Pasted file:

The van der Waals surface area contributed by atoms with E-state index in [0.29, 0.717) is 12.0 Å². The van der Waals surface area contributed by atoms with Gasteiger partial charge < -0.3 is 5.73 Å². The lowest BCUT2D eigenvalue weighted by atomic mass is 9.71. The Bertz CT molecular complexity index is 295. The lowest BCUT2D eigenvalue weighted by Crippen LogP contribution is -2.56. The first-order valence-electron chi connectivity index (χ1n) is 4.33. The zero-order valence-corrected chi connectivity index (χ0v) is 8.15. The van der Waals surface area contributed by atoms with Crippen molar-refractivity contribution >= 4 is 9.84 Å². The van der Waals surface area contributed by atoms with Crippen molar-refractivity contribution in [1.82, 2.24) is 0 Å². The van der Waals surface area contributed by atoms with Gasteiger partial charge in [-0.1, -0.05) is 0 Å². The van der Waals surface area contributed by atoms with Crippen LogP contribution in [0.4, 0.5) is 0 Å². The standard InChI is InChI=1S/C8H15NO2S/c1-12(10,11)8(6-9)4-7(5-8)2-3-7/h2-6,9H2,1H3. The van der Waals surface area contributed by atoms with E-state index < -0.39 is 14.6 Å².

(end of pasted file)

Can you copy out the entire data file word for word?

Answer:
The van der Waals surface area contributed by atoms with E-state index in [0.29, 0.717) is 12.0 Å². The van der Waals surface area contributed by atoms with Gasteiger partial charge < -0.3 is 5.73 Å². The lowest BCUT2D eigenvalue weighted by atomic mass is 9.71. The Bertz CT molecular complexity index is 295. The lowest BCUT2D eigenvalue weighted by Crippen LogP contribution is -2.56. The first-order valence-electron chi connectivity index (χ1n) is 4.33. The zero-order valence-corrected chi connectivity index (χ0v) is 8.15. The van der Waals surface area contributed by atoms with Crippen molar-refractivity contribution >= 4 is 9.84 Å². The van der Waals surface area contributed by atoms with Crippen molar-refractivity contribution in [1.82, 2.24) is 0 Å². The van der Waals surface area contributed by atoms with Gasteiger partial charge in [-0.1, -0.05) is 0 Å². The van der Waals surface area contributed by atoms with Crippen LogP contribution in [0.4, 0.5) is 0 Å². The standard InChI is InChI=1S/C8H15NO2S/c1-12(10,11)8(6-9)4-7(5-8)2-3-7/h2-6,9H2,1H3. The van der Waals surface area contributed by atoms with E-state index < -0.39 is 14.6 Å².